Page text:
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Thread: Meditation

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    Default Meditation

    Is meditation part of your class "ritual"?

    It was and is still a part of my training.
    I was surprised when I studied shiatsu that this was also done at the beginning and end of a clinical classroom situation.

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    Default Re: Meditation

    Quote Originally Posted by Blackcatbonz
    Is meditation part of your class "ritual"?

    It was and is still a part of my training.
    I was surprised when I studied shiatsu that this was also done at the beginning and end of a clinical classroom situation.
    Good question, BCB!

    There are a lot of different types of meditation, and a lot of different reasons for doing it. What I usually have seen in classrom meditation is a brief chance to relax, clear the mind and focus at the beggining. Then, at the end it's a way to come down and recenter for reentering the real world.

    Most of what I do on my own is contemplative meditation. I take a topic, technique, principle, whatever, then quietly think about it. I try to lose all the extraneos garbage that goes on in my head and focus on the subject. Then, throughout the rest of the day, I periodically return to the topic, either as a way to clm and center myself or just to sort of go on mental cruise control.

    Of course there's standing and hugging your qi for long periods, focus point, and the other types of meditation. And meditation in movement- from just regulating breathing to walking through stances and footwork, to Taiji. I'm finding that going through the Yang 24 form is a better preparation than sitting crosslegged with everyone else and waiting for someone to yell "up!"

    I also use meditation techniques to relax in physical therapy sessions when the PT has his thumb burried in my sterno-clydo-mastoid muscle all the way to his second joint!

    So, yes, meditation is good for training, learning, and life skills. My opinion.

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    Default Re: Meditation

    not part of the class, but I have often used meditation to slow my breathing when i need it as well as going through my techniques and forms in my mind.. I usualy pick out little things i am doing wrong just by running it over and over in my head.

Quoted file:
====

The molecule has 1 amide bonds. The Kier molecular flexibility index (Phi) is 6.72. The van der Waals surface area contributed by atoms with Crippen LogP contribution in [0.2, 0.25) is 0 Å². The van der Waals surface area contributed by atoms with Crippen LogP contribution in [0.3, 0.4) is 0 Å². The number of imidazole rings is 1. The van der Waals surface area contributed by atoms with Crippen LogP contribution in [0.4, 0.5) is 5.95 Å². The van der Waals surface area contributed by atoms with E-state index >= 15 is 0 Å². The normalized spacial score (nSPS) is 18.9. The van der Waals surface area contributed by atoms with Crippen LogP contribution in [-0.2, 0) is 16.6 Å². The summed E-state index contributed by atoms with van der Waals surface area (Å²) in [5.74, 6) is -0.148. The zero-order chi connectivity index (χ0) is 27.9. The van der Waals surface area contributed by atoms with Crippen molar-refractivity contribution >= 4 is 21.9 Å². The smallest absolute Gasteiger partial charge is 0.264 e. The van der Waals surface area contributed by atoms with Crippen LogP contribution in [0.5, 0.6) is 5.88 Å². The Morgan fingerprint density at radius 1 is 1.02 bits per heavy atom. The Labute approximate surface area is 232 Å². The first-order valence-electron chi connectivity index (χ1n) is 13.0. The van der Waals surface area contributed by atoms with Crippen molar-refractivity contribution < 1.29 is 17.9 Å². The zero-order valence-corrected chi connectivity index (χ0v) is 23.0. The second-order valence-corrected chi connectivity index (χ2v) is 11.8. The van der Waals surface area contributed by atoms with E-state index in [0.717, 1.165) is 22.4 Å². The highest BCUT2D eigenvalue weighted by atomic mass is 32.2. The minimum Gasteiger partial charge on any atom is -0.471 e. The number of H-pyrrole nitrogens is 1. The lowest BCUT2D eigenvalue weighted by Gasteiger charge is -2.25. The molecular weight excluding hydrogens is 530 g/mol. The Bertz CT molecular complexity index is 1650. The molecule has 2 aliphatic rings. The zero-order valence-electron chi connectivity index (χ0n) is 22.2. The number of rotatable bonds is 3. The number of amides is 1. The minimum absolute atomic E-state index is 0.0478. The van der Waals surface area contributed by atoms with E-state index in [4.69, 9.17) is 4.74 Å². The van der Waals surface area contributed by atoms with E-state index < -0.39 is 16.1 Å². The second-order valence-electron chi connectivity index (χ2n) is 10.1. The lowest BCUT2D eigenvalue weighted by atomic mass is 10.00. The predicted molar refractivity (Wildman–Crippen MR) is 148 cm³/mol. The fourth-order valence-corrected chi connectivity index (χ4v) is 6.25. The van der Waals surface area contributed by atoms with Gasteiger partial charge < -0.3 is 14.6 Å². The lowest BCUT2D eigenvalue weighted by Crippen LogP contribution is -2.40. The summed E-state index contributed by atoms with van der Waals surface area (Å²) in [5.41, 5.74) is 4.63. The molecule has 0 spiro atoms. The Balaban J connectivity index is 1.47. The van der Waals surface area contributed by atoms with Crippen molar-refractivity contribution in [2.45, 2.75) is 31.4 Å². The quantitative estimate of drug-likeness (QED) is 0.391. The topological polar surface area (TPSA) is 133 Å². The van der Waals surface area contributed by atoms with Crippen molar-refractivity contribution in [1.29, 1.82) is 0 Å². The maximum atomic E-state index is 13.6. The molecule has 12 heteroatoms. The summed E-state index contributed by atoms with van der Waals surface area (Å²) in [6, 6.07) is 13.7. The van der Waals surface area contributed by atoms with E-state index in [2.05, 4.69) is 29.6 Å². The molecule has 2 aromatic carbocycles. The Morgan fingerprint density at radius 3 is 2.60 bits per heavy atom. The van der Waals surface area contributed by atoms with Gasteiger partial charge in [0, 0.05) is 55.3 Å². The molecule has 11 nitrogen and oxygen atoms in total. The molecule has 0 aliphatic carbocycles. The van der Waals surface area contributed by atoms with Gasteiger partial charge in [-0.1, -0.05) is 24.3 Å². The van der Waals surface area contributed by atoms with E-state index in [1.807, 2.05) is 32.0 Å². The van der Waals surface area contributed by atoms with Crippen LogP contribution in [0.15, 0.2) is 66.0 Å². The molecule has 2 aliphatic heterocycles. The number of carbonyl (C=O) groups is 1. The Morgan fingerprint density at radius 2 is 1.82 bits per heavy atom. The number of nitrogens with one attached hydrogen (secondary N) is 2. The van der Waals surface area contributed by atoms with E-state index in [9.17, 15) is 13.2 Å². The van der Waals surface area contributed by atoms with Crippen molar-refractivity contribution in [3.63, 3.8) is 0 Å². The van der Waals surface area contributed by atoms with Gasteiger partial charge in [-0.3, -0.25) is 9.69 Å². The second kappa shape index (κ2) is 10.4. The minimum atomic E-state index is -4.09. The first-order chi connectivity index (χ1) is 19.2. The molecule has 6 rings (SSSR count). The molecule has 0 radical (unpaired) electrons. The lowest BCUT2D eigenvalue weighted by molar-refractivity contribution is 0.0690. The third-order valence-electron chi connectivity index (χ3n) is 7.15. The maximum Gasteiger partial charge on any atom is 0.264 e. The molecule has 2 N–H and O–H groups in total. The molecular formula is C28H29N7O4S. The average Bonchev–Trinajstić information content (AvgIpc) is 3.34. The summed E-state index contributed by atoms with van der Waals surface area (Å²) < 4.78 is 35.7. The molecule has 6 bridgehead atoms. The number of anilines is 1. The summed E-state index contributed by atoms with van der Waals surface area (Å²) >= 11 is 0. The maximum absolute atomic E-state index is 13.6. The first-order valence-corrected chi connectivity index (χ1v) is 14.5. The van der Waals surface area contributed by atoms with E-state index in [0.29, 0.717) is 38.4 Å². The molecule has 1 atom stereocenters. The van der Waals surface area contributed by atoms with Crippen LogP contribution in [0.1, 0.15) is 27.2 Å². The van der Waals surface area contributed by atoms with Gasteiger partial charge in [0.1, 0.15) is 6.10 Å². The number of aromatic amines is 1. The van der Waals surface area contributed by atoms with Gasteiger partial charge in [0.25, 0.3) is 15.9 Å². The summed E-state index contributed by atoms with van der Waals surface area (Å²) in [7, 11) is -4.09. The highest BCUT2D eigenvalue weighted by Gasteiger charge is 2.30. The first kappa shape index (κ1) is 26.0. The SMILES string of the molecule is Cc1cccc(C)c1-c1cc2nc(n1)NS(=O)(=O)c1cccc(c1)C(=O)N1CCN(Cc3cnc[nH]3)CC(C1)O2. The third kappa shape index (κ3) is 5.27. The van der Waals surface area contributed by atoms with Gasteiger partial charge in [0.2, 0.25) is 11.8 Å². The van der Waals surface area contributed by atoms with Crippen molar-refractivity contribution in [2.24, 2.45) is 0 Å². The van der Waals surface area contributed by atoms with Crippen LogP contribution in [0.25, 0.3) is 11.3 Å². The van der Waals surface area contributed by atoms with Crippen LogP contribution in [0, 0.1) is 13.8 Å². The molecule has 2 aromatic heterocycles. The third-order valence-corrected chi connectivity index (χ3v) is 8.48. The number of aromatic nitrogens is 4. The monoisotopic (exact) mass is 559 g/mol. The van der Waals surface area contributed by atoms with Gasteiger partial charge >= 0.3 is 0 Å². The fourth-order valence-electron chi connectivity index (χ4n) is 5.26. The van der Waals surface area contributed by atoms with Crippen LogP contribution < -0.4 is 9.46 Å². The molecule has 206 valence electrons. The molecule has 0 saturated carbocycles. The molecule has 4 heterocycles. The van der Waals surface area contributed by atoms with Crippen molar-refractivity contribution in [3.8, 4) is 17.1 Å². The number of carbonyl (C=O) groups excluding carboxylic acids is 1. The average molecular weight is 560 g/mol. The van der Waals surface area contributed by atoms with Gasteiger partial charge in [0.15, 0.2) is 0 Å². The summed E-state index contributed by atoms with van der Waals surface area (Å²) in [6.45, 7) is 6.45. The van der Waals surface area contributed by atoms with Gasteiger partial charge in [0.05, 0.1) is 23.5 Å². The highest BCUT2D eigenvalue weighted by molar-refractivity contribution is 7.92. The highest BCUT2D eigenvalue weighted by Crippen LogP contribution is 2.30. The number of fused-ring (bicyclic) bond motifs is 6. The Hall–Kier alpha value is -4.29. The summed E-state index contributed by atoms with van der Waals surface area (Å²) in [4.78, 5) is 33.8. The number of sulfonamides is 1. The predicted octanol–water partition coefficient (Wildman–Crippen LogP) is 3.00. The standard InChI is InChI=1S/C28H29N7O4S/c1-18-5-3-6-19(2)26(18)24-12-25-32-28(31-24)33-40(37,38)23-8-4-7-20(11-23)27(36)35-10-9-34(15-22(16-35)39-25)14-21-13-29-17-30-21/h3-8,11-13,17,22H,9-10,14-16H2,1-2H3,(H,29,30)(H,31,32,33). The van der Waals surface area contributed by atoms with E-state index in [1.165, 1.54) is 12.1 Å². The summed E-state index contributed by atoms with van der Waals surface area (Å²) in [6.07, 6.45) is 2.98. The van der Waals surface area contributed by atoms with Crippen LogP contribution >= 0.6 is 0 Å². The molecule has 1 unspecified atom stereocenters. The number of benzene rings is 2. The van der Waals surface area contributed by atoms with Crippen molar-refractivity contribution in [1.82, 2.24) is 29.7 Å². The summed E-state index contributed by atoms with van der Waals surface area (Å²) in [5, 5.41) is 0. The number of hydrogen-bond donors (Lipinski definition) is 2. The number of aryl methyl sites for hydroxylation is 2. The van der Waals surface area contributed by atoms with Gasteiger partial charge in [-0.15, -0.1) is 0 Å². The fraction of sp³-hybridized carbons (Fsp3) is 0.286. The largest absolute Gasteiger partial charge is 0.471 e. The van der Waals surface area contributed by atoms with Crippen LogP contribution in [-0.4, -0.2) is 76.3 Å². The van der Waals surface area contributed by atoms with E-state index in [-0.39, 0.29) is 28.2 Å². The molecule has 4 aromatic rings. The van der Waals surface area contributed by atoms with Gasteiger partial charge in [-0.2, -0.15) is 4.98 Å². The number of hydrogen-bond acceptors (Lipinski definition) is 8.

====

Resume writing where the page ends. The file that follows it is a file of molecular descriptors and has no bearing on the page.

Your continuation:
"Do you have any bactine? Some of this blood is mine."

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    Default Re: Meditation

    Zazen, ritsuzen and a practice called "sighting the horizon" that has some similarities to CMA's Universal Post. There's also a bunch of specific meditations to incite various mental states and some very basic kiko. It really depends on the theme of the session and my personal inclinations.

    It's generally a pragmatic practice, since breathing in different modes and keeping your wits about you are so important.

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    Default Re: Meditation

    Quote Originally Posted by Blackcatbonz
    Is meditation part of your class "ritual"?

    It was and is still a part of my training.
    I was surprised when I studied shiatsu that this was also done at the beginning and end of a clinical classroom situation.
    Good question Black Cat..
    I feel very strongly about meditation. It's a very regular part of my training, but in class?? No...not so much. That's more out of necessity than anything really, and that's sad. We need ALL of our training time for the physical "Doing" of our art...though I know that the meditation practice would aid there too.

    Kudos on your study of Shiatsu!!!! I'd LOVE to study that. I've studied western systems of massage and I've got a lead on a school that's reachable that teaches the Chinese version of Shiatsu, Tui Na, but I don't know that much about it yet. I know that, like Shiatsu, it makes extensive use of pressure points and TCM....which I like. But for now, I'm simply trying to perfect the "Swede" massage that I'm taught.....
    and My wife and her friends let me practice ALL the time.

    Let me ask you this BCB: How do you feel that the study of body work, such as Shiatsu (Don't know what else you study or dabble in: Swedish like me, Indian systems, Raiki?) has affected your study of the martial arts??
    THanks (((Don't know, maybe that should be a separate thread?)))

    Your Brother
    John
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    Default Re: Meditation

    If I may augment the discussion:
    What form of meditation is used in your classes and/or personal training? There are different methods around the globe.

    thanks

    Your Brother
    John
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    Default Re: Meditation

    Quote Originally Posted by Brother John
    If I may augment the discussion:
    What form of meditation is used in your classes and/or personal training? There are different methods around the globe.